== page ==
World Championships (nearly) always delivers a challenging circuit but the Dolomites stretches competitors limits more than anywhere else. The stats only tell a small part of the story: 4200m ascent over 102km. 35km are relatively flat which leaves 77kms of very steep ups or downs.
The first ever World Marathon Championship took place in 2003 in Lugana. This years edition would be the fourth hosted in Italy.The Worlds course is the same as the 3Epic one, except for a few parts including the additional climbs used on the men’s Worlds course. There is military history in the area with the High Fork Monte Piana climb which is now partly paved and partly dirt being an old military road used during the First World War for troop movement and supplies. The Auronzo Hut – Three Peaks of Lavaredo climb takes you to the highest point in the race at over 2320 metres altitude, the fatigue on arrival is rewarded by the incredible mountain scenery.
I arrived at the event without the fitness of previous years, I was feeling pretty unprepared but planned to be safe and to enjoy the race and the opportunity to wear the GB jersey once again.
The start line was buzzing with the arena and grandstands packed with excited fans that went crazy whenever the commentators mentioned any Italian competitor. The start music rattled eardrums until moments before the start time, then silence until a huge bang from the start gun. The crowd goes wild! Time seems to slow down for a few moments before 180 adrenaline filled men charge out of the arena onto the main road sprinting downhill towards the inevitable carnage at the 90 degree turn on a wooden bridge. Surprisingly everyone squeezes on fairly politely but on the gravel track that followed numerous big crashes happened including one that took down defending champion Alban Lakata, he spent the rest of the day chasing. I was happy with my start feeling comfortable and not pushing too hard knowing what lay ahead.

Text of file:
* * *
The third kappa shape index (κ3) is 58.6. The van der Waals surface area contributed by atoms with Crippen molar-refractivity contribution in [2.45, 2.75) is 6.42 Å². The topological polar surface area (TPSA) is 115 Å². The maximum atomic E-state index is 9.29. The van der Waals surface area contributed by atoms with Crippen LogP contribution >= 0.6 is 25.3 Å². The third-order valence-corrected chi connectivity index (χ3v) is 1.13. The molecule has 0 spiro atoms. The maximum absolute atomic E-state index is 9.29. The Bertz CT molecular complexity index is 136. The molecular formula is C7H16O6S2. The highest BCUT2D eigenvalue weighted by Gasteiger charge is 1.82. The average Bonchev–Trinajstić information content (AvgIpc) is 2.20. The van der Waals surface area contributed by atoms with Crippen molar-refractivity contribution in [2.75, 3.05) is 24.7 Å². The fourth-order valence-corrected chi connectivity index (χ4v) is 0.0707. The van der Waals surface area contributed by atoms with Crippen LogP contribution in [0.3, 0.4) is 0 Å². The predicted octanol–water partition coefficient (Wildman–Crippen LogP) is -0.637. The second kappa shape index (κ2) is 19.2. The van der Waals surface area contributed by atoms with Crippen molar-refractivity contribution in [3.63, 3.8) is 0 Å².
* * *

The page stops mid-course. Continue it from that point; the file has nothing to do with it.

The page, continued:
The first climb was insane, 4.5 kilometres at 12.5% average but with many pitches much steeper on loose gravel. Engage granny gear and try to turn those pedals. I was climbing really well going from my start position of 72 up into the top 40. My Simplon Razorblade climbing like the mountain goat it is! The climb just went on and on, you'd turn a corner and there would be another steep ramp up the ski slope we were scaling. Nearing the top my chain jumped off the big sprocket into the spokes, I was left fishing out the chain whilst all the hard work on the climb was undone. Finally at the top of the first crazy climb we slid and bumped back down the trails until a rear puncture slowed me, not sure if I burped some air or if the tyre resealed but I'm at 10 psi and need gas. Fortunately we aren't far from the feed zone so I ride on and find a track pump there to re-inflate but am losing more time. Oh well it's a long race.
Two smaller hills follow before beginning the longer more gradual ascent up to the beautiful lake at Misurina. A good group formed early on on this 45 minute climb including me and fellow Brit Nick Corlett. The pace was good but as we got closer to the top me and a German rider drop everyone else and started work chasing down the Italian and French rider ahead.
The next climb scales another crazy ski slope before the course descends into some slippery rocky trails. I was pretty nervous about the descents having not got my confidence back from my crash in July and this was impacting my flow on the trails massively, I was riding the bike all wrong and it was only a matter of time till I crashed. I clipped a root and fell off the side of the hill, barrel rolling a few times fearing the worst until I grabbed hold of a tree. Few! Thought I was gone then! I abseiled back up the slope to find my bike and the trail.
I pulled myself together and began the task of making back the places I'd lost and mo